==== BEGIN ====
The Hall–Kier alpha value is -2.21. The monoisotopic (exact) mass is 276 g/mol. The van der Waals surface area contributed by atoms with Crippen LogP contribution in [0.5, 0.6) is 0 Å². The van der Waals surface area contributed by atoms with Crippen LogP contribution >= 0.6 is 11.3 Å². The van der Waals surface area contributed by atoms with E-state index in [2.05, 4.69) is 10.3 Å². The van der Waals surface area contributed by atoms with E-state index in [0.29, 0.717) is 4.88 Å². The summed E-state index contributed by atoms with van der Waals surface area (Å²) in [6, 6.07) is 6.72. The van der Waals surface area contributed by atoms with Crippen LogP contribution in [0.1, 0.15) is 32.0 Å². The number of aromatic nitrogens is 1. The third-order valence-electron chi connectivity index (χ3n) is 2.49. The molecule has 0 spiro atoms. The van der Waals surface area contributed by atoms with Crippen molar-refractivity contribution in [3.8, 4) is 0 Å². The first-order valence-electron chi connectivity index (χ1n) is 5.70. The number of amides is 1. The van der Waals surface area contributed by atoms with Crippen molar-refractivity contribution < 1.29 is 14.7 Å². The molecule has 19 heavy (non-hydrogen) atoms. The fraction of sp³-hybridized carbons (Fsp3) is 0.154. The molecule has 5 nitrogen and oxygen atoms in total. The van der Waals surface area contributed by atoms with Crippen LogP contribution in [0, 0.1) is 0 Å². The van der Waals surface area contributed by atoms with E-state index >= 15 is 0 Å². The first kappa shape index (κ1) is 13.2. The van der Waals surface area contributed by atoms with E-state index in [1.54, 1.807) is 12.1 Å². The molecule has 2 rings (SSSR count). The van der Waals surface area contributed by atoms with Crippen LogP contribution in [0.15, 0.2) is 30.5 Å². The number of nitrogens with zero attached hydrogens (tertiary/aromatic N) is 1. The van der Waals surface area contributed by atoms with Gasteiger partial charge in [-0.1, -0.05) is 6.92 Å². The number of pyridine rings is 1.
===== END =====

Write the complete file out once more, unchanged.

The Hall–Kier alpha value is -2.21. The monoisotopic (exact) mass is 276 g/mol. The van der Waals surface area contributed by atoms with Crippen LogP contribution in [0.5, 0.6) is 0 Å². The van der Waals surface area contributed by atoms with Crippen LogP contribution >= 0.6 is 11.3 Å². The van der Waals surface area contributed by atoms with E-state index in [2.05, 4.69) is 10.3 Å². The van der Waals surface area contributed by atoms with E-state index in [0.29, 0.717) is 4.88 Å². The summed E-state index contributed by atoms with van der Waals surface area (Å²) in [6, 6.07) is 6.72. The van der Waals surface area contributed by atoms with Crippen LogP contribution in [0.1, 0.15) is 32.0 Å². The number of aromatic nitrogens is 1. The third-order valence-electron chi connectivity index (χ3n) is 2.49. The molecule has 0 spiro atoms. The van der Waals surface area contributed by atoms with Crippen molar-refractivity contribution in [3.8, 4) is 0 Å². The first-order valence-electron chi connectivity index (χ1n) is 5.70. The number of amides is 1. The van der Waals surface area contributed by atoms with Crippen molar-refractivity contribution < 1.29 is 14.7 Å². The molecule has 19 heavy (non-hydrogen) atoms. The fraction of sp³-hybridized carbons (Fsp3) is 0.154. The molecule has 5 nitrogen and oxygen atoms in total. The van der Waals surface area contributed by atoms with Crippen LogP contribution in [0, 0.1) is 0 Å². The van der Waals surface area contributed by atoms with E-state index >= 15 is 0 Å². The first kappa shape index (κ1) is 13.2. The van der Waals surface area contributed by atoms with E-state index in [1.54, 1.807) is 12.1 Å². The molecule has 2 rings (SSSR count). The van der Waals surface area contributed by atoms with Crippen LogP contribution in [0.15, 0.2) is 30.5 Å². The number of nitrogens with zero attached hydrogens (tertiary/aromatic N) is 1. The van der Waals surface area contributed by atoms with Gasteiger partial charge in [-0.1, -0.05) is 6.92 Å². The number of pyridine rings is 1.